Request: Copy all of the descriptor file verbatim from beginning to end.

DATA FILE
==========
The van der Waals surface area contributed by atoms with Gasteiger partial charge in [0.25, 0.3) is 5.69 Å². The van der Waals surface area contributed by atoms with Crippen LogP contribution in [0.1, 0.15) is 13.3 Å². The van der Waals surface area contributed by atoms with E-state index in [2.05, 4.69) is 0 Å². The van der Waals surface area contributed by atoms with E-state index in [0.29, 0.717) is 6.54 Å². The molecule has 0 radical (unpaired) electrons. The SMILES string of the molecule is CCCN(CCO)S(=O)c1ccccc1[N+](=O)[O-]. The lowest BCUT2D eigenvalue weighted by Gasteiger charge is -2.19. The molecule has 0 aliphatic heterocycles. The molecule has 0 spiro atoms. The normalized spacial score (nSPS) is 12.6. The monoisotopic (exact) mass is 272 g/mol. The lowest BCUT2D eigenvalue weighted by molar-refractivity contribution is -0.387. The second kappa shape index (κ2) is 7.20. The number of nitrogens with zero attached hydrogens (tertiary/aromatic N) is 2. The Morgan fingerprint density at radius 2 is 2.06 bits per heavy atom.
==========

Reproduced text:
The van der Waals surface area contributed by atoms with Gasteiger partial charge in [0.25, 0.3) is 5.69 Å². The van der Waals surface area contributed by atoms with Crippen LogP contribution in [0.1, 0.15) is 13.3 Å². The van der Waals surface area contributed by atoms with E-state index in [2.05, 4.69) is 0 Å². The van der Waals surface area contributed by atoms with E-state index in [0.29, 0.717) is 6.54 Å². The molecule has 0 radical (unpaired) electrons. The SMILES string of the molecule is CCCN(CCO)S(=O)c1ccccc1[N+](=O)[O-]. The lowest BCUT2D eigenvalue weighted by Gasteiger charge is -2.19. The molecule has 0 aliphatic heterocycles. The molecule has 0 spiro atoms. The normalized spacial score (nSPS) is 12.6. The monoisotopic (exact) mass is 272 g/mol. The lowest BCUT2D eigenvalue weighted by molar-refractivity contribution is -0.387. The second kappa shape index (κ2) is 7.20. The number of nitrogens with zero attached hydrogens (tertiary/aromatic N) is 2. The Morgan fingerprint density at radius 2 is 2.06 bits per heavy atom.